- Your baby was born with a low birth weight
- Your baby was born prematurely
It is not safe to cosleep in these scenarios, and you should avoid having babies sleep in the same bed. Seek professional advice if you are not sure.
Things to be wary of when cosleeping
The main thing to be wary of when co-sleeping is sudden infant death syndrome. This is also known as sudden unexpected infant death, SIDS or cot death. This is when a healthy baby dies unexpectedly. It can happen to any baby when sleeping or awake.
Some things may increase the risk of SIDS, such as co-sleeping in armchairs, or having drunk alcohol or smoked. You should ensure that you read information on SIDS to reduce the risks.
To reduce the risks of SIDS, follow the guidance.
- Have the baby sleep on their back with their feet at the end of their crib or basket
- Use a firm mattress
- Ensure the head is not covered and cannot be
- Have your baby sleep in the same room as you for the first six months (known as room sharing)
- Ensure there is no bedding near your baby if you do co-sleep – follow all safety guidance on co-sleeping
- Do not have other children in the bed with you
- Ensure that you use baby slings safely
Seek medical advice immediately if you notice any serious issues with your baby regarding their colour, breathing or other issues.
How to transition the baby to their own room
When the time comes to move your baby into their own room, it can be tricky to know the best steps.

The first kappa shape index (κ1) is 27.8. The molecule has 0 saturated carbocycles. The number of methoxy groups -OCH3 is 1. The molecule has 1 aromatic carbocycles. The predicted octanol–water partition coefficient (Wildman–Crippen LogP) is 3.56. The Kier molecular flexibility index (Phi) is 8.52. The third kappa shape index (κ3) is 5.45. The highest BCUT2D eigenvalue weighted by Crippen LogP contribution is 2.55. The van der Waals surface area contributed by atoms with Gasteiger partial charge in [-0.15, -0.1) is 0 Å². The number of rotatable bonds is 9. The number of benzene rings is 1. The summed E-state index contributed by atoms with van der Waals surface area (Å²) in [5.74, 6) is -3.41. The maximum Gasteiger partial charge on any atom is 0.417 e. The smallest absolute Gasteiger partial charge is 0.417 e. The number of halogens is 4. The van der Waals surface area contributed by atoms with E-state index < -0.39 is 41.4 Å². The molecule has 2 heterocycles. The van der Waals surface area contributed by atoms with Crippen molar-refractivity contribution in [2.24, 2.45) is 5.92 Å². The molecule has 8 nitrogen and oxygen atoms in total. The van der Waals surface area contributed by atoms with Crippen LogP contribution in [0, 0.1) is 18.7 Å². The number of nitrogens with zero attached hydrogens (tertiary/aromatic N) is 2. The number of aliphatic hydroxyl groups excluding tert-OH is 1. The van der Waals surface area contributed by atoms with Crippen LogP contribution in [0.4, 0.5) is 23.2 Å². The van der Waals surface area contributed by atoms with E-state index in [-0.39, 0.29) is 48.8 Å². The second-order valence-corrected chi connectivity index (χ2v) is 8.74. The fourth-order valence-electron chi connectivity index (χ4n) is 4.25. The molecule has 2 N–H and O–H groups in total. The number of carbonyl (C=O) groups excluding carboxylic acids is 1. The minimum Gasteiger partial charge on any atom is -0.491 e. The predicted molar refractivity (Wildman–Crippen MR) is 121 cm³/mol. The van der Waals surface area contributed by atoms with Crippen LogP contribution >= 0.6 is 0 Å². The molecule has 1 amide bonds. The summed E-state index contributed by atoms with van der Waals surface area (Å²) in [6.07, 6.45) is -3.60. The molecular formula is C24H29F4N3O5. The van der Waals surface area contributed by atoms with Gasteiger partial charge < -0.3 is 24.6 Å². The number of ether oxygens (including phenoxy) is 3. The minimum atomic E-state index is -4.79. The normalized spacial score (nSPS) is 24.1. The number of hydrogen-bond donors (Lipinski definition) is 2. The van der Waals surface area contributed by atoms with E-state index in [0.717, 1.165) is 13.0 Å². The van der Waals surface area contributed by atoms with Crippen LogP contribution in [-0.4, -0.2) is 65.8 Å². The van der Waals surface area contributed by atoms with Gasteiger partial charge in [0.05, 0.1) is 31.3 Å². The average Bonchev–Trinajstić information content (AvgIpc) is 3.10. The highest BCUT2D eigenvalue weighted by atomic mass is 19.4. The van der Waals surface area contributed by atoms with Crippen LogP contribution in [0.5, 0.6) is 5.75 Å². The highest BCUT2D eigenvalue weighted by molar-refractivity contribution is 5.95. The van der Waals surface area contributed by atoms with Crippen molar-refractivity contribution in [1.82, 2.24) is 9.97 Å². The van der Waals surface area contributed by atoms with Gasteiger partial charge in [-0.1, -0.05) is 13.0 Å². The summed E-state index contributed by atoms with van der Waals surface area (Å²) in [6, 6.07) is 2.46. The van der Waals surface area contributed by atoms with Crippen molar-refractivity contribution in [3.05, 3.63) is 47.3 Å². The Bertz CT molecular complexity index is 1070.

It’s usually recommended that you move your baby into their own sleeping space at around six months. The longer you wait, the more difficult it can be for them to get used to the new surroundings. Be aware that some babies experience a six-month sleep regression. After this point, you may look into some sleep training for your little one.
Here are some top tips for moving your baby into their own room.
- Start spending time in there with them – you might choose to read a book in there or have some tummy time in there. Having fun is a great way to introduce them to the room.
- Encourage napping in there – start with shorter naps if you’re feeling anxious about nighttime sleep.
- Be prepared – make sure that your baby has everything they need in their room already. But also be prepared for them to find the transition difficult. You may find they cry more or are harder to settle. If the baby’s crying, you may choose to soothe them while they fall asleep.
- Routine – Sticking to your normal routine can help to encourage the transition. This is because the baby knows when it’s bedtime. Immediately, you are linking bedtime with their new room.
Read our blog on how to create the perfect sleep environment. Follow all safe sleep guidelines throughout your baby’s life.
Many parents describe the benefits of babies sleeping in their own cribs as it allows parents to have their own sleep space. This can allow parents to sleep better and reduce sleep deprivation. All of this can contribute to better mental health.
It’s your decision how your baby sleeps. Some methods may work better than others for you and your baby. The main thing is that you have read all of the guidance and are aware of potential risks and how to limit them. You can always speak to your healthcare provider if you require more information on a co-sleeping arrangement.
We hope this blog has been useful on the benefits of co-sleeping. It is recommended that your baby sleeps in their crib in your room for the first six months of their life. This is a great way to support safe infant sleep.
Hey there, I’m Abigail!
I recently graduated with a degree in Marketing. I’m currently a freelance blogger and Marketing Assistant. I love learning new things and hope that you find my blogs useful and informative.
See you in the next article!